After leaving the Inchon-Seoul operation, Stamford's ANGLICO unit was assigned to the 1st Battalion, 32nd Infantry Regiment, and they continued their operations in various locations, including Pusan and Iwon, until further orders were received.

Overall, ANGLICO units like Stamford's provided vital coordination and support, ensuring effective use of firepower and air support to assist ground forces during the Korean War.


ANGLICO in the Vietnam War

In May 1965, 1st ANGLICO activated Sub Unit One for deployment in Vietnam, marking the beginning of an unbroken eight-year duty period in the region. The unit's inaugural commanding officer was Lieutenant Colonel George H. Albers. 1st ANGLICO used Naval Gunfire and Naval Air to support the 1st Cavalry Division and Vietnamese Rangers. They also supported the 101st Airborne in Tuy Hoa by attaching to the Korean Marine Blue Dragon Brigade for Operations JEFFERSON and VAN BUREN. 2nd ANGLICO supported the U.S. Army’s 101st Airborne Division during Operation CLOVE HITCH in 1966.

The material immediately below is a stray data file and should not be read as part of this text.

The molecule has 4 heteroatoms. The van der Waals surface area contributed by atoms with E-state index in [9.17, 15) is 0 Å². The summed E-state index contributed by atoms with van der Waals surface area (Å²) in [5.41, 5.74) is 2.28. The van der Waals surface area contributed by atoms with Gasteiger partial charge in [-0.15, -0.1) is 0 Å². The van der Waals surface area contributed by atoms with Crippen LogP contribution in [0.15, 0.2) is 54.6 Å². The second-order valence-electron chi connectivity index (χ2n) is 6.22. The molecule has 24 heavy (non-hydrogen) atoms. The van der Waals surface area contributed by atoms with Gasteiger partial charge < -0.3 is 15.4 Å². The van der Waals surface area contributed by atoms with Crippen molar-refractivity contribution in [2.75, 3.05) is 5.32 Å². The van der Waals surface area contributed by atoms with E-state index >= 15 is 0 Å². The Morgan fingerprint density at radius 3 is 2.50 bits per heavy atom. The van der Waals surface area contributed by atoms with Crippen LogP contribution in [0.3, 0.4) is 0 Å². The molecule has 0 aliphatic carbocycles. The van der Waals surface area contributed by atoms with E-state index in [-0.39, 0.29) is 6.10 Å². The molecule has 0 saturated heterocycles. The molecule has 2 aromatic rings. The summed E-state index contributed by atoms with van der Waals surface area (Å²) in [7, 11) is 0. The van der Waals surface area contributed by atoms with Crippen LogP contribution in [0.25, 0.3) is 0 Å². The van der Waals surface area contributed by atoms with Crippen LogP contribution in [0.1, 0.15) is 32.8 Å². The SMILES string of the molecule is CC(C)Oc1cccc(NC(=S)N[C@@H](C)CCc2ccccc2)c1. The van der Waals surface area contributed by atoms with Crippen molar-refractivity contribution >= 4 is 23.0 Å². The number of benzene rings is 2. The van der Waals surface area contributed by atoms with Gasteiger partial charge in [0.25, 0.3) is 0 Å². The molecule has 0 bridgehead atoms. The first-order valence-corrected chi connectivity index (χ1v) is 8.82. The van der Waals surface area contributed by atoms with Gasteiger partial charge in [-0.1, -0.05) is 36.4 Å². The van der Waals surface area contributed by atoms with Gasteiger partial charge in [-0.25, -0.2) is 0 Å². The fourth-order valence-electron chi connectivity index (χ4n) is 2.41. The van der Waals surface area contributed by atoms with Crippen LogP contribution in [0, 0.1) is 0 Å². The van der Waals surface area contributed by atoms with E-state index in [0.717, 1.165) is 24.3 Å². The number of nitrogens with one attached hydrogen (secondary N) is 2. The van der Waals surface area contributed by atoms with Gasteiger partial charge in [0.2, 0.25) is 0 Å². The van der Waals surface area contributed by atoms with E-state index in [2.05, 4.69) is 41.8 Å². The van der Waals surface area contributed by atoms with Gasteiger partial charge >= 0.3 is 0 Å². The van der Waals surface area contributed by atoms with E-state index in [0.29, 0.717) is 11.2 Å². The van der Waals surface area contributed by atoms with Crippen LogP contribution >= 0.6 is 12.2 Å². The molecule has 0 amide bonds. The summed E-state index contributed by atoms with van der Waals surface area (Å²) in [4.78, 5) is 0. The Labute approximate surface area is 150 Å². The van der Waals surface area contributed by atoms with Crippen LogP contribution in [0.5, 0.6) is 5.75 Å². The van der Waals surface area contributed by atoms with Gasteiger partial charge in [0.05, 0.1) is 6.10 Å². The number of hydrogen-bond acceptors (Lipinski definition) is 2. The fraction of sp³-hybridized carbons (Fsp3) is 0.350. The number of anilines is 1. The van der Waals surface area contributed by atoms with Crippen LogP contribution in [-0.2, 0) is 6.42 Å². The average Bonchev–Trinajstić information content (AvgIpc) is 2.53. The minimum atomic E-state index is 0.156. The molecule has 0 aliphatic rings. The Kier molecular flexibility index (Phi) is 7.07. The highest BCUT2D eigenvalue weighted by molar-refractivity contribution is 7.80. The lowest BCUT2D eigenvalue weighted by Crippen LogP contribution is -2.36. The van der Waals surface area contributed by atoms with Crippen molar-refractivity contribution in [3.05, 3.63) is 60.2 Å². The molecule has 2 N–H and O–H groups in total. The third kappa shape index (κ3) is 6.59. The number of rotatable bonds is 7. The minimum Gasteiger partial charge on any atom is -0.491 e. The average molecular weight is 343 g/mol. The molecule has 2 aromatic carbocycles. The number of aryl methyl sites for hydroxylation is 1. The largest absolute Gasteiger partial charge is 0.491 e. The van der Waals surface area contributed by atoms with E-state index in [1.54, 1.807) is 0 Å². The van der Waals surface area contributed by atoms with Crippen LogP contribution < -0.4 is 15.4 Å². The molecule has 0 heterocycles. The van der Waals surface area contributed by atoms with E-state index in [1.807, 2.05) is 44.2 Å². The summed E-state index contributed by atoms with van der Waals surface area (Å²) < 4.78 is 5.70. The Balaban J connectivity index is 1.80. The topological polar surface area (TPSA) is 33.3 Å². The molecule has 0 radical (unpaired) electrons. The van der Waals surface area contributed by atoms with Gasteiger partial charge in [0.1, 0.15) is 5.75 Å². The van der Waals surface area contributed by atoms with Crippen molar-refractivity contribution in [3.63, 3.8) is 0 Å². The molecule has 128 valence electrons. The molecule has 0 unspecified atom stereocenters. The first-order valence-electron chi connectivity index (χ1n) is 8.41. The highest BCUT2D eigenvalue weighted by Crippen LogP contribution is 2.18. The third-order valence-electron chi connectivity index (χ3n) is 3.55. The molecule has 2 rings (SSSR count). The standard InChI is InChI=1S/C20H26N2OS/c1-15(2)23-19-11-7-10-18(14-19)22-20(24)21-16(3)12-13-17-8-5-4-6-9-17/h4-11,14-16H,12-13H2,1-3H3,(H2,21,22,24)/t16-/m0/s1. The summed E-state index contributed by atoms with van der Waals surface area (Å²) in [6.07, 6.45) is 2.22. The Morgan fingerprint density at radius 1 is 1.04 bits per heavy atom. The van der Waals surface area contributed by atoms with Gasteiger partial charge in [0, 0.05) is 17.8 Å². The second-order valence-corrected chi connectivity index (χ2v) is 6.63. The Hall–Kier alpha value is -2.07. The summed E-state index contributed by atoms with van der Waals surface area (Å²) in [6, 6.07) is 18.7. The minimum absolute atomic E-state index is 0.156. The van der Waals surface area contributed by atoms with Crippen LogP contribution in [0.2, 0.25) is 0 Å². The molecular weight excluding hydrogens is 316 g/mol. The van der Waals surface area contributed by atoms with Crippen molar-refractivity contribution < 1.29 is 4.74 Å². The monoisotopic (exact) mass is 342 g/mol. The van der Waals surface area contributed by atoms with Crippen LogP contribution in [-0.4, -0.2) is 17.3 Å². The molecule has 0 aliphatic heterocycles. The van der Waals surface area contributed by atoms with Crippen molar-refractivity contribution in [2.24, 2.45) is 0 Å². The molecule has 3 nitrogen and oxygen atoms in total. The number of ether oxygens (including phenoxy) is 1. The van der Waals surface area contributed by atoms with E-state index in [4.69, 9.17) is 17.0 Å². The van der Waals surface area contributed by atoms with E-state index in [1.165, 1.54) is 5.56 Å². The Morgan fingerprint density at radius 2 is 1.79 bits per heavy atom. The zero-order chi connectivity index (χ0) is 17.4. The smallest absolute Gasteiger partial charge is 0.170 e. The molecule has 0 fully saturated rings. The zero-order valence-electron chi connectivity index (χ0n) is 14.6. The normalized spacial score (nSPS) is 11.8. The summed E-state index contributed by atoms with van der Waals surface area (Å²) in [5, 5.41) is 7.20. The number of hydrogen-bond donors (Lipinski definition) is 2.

Remarkably, Sub Unit One was the only Marine Corps body that reported directly to the Military Assistance Command, Vietnam (MAC-V), which took operational control over the sub-unit in September 1966.

On February 14–15, 1967, the Battle of Trà Bình occurred in the village of Trà Bình, Trà Bồng District. Two Marines from Sub Unit One, 1st ANGLICO, Lance Corporals Jim Porta and Dave Long, played a pivotal role in supporting the South Korean Blue Dragons of the 11th Company, 3rd Battalion, 2nd Marine Brigade, during a regimental-sized assault. Over four hours of intense close-quarters combat, the People's Army of Vietnam and Viet Cong breached the company's perimeter twice.